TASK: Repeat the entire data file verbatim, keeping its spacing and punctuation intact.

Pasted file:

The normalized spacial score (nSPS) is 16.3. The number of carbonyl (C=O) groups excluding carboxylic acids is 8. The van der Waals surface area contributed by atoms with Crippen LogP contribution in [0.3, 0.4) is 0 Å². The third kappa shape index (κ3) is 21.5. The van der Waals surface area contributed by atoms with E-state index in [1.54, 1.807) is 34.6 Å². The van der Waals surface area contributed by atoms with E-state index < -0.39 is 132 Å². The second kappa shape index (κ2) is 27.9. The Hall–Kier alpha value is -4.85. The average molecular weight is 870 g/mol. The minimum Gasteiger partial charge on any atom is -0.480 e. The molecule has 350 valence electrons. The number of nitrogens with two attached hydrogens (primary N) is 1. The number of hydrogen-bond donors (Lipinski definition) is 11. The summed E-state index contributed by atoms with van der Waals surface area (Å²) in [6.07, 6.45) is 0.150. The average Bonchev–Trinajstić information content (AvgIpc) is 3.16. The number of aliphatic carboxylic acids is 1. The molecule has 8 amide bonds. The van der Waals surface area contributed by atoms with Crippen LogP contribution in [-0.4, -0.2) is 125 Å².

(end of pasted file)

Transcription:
The normalized spacial score (nSPS) is 16.3. The number of carbonyl (C=O) groups excluding carboxylic acids is 8. The van der Waals surface area contributed by atoms with Crippen LogP contribution in [0.3, 0.4) is 0 Å². The third kappa shape index (κ3) is 21.5. The van der Waals surface area contributed by atoms with E-state index in [1.54, 1.807) is 34.6 Å². The van der Waals surface area contributed by atoms with E-state index < -0.39 is 132 Å². The second kappa shape index (κ2) is 27.9. The Hall–Kier alpha value is -4.85. The average molecular weight is 870 g/mol. The minimum Gasteiger partial charge on any atom is -0.480 e. The molecule has 350 valence electrons. The number of nitrogens with two attached hydrogens (primary N) is 1. The number of hydrogen-bond donors (Lipinski definition) is 11. The summed E-state index contributed by atoms with van der Waals surface area (Å²) in [6.07, 6.45) is 0.150. The average Bonchev–Trinajstić information content (AvgIpc) is 3.16. The number of aliphatic carboxylic acids is 1. The molecule has 8 amide bonds. The van der Waals surface area contributed by atoms with Crippen LogP contribution in [-0.4, -0.2) is 125 Å².